CNet is writing what they call the definitive account of the life and untimely death of the Courier tablet headed by J Allard, the Microsoft visionary who led their Xbox team to what one could safely call a victory in the console space.
It appears there were paralel efforts going on to address the tablet issue – Windows 8 headed by StevenÂ Sinofsky and the Courier tablet, which was already pretty advanced in development and had a staff of 130 people, headed by J Allard.
According to CNet Steve Ballmer consulted Bill Gates to help decide which route toÂ pursue. Â The outcome was not that great for the Courier, which was cancelled weeks later.
Ballmer arranged for Microsoft’s chairman and co-founder to meet for a few hours with Allard; his boss, Entertainment and Devices division President Robbie Bach; and two other Courier team members.
At one point during that meeting in early 2010 at Gates’ waterfront offices in Kirkland, Wash., Gates asked Allard how users get e-mail. Allard, Microsoft’s executive hipster charged with keeping tabs on computing trends, told Gates his team wasn’t trying to build another e-mail experience. He reasoned that everyone who had a Courier would also have a smartphone for quick e-mail writing and retrieval and a PC for more detailed exchanges. Courier users could get e-mail from the Web, Allard said, according to sources familiar with the meeting.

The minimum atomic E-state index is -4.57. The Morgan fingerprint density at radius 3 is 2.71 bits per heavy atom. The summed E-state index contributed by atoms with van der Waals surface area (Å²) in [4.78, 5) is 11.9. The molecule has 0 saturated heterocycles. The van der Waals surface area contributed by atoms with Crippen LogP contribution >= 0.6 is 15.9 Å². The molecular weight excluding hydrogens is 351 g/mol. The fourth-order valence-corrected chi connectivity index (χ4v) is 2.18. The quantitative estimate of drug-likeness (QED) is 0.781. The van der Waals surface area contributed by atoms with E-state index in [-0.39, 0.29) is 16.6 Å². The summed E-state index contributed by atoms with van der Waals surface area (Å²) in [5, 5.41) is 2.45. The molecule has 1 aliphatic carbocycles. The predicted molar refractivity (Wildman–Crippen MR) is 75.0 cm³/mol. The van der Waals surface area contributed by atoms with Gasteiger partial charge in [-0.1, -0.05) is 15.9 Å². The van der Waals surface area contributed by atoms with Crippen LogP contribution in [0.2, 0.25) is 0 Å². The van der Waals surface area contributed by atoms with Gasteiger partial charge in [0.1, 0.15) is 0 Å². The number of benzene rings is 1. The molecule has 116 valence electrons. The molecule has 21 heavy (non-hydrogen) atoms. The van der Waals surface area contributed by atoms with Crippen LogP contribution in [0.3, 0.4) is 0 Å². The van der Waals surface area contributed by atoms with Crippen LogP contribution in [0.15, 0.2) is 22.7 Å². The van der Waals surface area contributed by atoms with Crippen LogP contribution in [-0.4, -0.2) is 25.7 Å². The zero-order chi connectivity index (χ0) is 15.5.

But the device wasn’t intended to be a computer replacement; it was meant to complement PCs. Courier users wouldn’t want or need a feature-rich e-mail application such as Microsoft’s Outlook that lets them switch to conversation views in their inbox or support offline e-mail reading and writing. The key to Courier, Allard’s team argued, was its focus on content creation. Courier was for the creative set, a gadget on which architects might begin to sketch building plans, or writers might begin to draft documents.
“This is where Bill had an allergic reaction,” said one Courier worker who talked with an attendee of the meeting. As is his style in product reviews, Gates pressed Allard, challenging the logic of the approach.
CNet goes on to eulogize the device, which it seems was created by designers for designers, and had the slogan “Free Create”, in great detail, which makes for a fascinating read.
In the end however I think Microsoft made the right decision for what Courier offered at the time. Â The truth is that most of us do not create, but consume media, something which Apple deeply understands. The Courier would have been a great doodling device, but unless you are in the niche which design sneakers, it would likely have remained a toy for the few.
What do our readers think? Â Was Bill Gates right or wrong? Let us know below.
See one of the Courier demo videos after the break.